|Early transcriptional defence responses in Arabidopsis cell suspension culture under high light conditions.
|Year of Publication
|González-Pérez, S, Gutiérrez, J, Garcia-Garcia, F, Osuna, D, Dopazo, J, Lorenzo, O, Revuelta, JL, Arellano, JB
|2011 Apr 29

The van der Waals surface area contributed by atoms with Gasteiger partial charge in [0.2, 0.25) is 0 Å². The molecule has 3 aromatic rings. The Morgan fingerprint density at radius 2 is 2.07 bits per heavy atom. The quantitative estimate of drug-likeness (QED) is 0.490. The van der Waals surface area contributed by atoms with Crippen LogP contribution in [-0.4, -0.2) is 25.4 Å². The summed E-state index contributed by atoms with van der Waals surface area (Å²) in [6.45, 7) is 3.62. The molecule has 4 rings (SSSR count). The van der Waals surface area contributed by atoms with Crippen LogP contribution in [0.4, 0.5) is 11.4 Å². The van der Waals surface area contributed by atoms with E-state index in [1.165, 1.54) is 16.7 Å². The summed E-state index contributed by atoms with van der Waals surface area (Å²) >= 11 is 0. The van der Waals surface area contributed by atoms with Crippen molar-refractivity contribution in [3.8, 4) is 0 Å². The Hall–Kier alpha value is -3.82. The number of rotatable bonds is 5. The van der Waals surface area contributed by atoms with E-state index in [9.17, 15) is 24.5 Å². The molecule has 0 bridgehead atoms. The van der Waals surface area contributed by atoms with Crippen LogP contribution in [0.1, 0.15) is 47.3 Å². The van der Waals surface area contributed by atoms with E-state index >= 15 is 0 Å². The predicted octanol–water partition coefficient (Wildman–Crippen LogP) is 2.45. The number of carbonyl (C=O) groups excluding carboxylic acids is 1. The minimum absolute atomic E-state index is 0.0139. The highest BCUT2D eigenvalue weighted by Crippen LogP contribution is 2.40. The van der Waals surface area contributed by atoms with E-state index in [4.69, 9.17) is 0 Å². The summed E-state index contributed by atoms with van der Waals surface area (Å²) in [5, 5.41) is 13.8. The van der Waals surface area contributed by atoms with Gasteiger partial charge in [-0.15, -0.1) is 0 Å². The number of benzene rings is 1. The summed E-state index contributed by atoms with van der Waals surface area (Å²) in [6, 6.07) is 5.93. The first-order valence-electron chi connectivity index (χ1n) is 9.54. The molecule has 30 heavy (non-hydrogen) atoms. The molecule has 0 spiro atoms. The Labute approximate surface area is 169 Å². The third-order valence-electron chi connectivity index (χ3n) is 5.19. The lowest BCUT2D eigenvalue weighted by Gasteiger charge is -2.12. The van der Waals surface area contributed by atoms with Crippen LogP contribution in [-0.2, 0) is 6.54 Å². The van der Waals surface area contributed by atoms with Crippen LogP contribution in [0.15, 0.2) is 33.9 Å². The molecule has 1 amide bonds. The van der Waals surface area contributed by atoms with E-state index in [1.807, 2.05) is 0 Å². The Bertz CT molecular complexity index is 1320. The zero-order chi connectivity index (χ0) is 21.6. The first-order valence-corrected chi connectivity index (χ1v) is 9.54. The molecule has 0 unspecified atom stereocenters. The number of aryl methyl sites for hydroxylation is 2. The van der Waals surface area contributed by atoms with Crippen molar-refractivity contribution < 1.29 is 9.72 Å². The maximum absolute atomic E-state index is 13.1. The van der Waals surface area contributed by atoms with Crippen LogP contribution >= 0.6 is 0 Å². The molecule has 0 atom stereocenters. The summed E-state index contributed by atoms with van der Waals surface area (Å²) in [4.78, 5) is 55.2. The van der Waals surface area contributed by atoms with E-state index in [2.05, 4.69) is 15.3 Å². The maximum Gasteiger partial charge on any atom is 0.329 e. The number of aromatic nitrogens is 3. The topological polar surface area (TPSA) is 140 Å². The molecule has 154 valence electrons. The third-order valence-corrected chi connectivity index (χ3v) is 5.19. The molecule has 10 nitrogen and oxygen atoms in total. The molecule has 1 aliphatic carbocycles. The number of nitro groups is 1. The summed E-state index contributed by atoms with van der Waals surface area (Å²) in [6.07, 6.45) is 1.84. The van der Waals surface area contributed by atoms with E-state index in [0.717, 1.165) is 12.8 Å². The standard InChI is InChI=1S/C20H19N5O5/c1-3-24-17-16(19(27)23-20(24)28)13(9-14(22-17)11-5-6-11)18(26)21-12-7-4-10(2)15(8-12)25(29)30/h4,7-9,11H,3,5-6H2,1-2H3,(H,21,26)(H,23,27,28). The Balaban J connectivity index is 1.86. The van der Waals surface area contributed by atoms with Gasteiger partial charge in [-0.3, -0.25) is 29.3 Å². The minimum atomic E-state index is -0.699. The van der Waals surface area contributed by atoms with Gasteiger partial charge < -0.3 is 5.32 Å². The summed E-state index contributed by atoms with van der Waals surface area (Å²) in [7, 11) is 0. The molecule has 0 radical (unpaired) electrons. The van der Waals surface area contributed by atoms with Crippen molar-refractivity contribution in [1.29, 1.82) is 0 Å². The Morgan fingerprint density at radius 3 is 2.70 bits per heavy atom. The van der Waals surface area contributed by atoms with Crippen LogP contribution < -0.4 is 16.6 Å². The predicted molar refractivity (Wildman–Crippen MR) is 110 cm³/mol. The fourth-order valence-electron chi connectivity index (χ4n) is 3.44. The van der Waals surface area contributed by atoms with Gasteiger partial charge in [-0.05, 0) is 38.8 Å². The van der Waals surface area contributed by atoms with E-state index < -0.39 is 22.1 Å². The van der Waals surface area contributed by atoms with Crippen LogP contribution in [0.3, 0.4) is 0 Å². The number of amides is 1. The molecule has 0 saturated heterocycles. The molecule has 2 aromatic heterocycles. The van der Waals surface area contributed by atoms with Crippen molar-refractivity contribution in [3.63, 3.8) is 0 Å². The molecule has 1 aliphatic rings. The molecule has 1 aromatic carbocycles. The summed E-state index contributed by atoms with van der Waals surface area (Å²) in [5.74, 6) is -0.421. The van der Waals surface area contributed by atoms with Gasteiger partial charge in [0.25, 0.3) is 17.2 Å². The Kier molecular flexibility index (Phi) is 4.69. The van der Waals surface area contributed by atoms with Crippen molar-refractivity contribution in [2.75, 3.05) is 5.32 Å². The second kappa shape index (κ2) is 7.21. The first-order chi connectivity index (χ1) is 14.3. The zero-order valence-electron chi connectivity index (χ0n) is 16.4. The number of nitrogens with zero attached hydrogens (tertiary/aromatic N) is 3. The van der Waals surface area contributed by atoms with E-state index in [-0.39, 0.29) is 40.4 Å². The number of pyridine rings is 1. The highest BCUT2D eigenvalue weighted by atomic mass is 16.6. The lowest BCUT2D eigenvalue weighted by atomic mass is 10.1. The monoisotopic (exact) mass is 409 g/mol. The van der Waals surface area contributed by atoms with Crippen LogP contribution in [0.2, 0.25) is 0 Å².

The early transcriptional defence responses and ROS production in Arabidopsis cell suspension culture (ACSC), containing functional chloroplasts, were examined at high light (HL). The transcriptional analysis revealed that most of the ROS markers identified among the 449 transcripts with significant differential expression were transcripts specifically up-regulated by singlet oxygen (1O2). On the contrary, minimal correlation was established with transcripts specifically up-regulated by superoxide radical (O2•) or hydrogen peroxide (H2O2). The transcriptional analysis was supported by fluorescence microscopy experiments. The incubation of ACSC with the 1O2 sensor green reagent and 2’,7’-dichlorofluorescein diacetate showed that the 30-min-HL-treated cultures emitted fluorescence that corresponded with the production of 1O2, but not of H2O2. Furthermore, the in vivo photodamage of the D1 protein of photosystem II (PSII) indicated that the photogeneration of 1O2 took place within the PSII reaction centre. Functional enrichment analyses identified transcripts that are key components of the ROS signalling transduction pathway in plants as well as others encoding transcription factors that regulate both ROS scavenging and water deficit stress. A meta-analysis examining the transcriptional profiles of mutants and hormone treatments in Arabidopsis showed a high correlation between ACSC at HL and the flu mutant family of Arabidopsis, a producer of 1O2 in plastids. Intriguingly, a high correlation was also observed with aba1 and max4, two mutants with defects in the biosynthesis pathways of two key (apo)carotenoid-derived plant hormones (i.e. ABA and strigolactones, respectively). ACSC has proven to be a valuable system for studying early transcriptional responses to HL stress.